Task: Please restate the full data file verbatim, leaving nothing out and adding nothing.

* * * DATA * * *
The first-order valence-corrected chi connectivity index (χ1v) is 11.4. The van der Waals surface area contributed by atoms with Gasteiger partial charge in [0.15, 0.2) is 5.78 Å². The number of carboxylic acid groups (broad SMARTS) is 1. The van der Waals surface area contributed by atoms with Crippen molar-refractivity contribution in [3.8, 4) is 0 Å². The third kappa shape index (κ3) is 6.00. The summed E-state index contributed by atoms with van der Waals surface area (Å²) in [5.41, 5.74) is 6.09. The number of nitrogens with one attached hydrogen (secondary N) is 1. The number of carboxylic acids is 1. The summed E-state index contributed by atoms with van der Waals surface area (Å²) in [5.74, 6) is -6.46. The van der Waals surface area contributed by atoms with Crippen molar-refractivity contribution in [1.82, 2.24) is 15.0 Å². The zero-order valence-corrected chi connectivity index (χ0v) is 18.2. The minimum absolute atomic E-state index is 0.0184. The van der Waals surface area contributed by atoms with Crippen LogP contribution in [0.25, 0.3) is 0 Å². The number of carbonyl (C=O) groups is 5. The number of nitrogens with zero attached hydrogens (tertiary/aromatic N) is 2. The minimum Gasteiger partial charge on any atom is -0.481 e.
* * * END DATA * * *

The first-order valence-corrected chi connectivity index (χ1v) is 11.4. The van der Waals surface area contributed by atoms with Gasteiger partial charge in [0.15, 0.2) is 5.78 Å². The number of carboxylic acid groups (broad SMARTS) is 1. The van der Waals surface area contributed by atoms with Crippen molar-refractivity contribution in [3.8, 4) is 0 Å². The third kappa shape index (κ3) is 6.00. The summed E-state index contributed by atoms with van der Waals surface area (Å²) in [5.41, 5.74) is 6.09. The number of nitrogens with one attached hydrogen (secondary N) is 1. The number of carboxylic acids is 1. The summed E-state index contributed by atoms with van der Waals surface area (Å²) in [5.74, 6) is -6.46. The van der Waals surface area contributed by atoms with Crippen molar-refractivity contribution in [1.82, 2.24) is 15.0 Å². The zero-order valence-corrected chi connectivity index (χ0v) is 18.2. The minimum absolute atomic E-state index is 0.0184. The van der Waals surface area contributed by atoms with Crippen LogP contribution in [0.25, 0.3) is 0 Å². The number of carbonyl (C=O) groups is 5. The number of nitrogens with zero attached hydrogens (tertiary/aromatic N) is 2. The minimum Gasteiger partial charge on any atom is -0.481 e.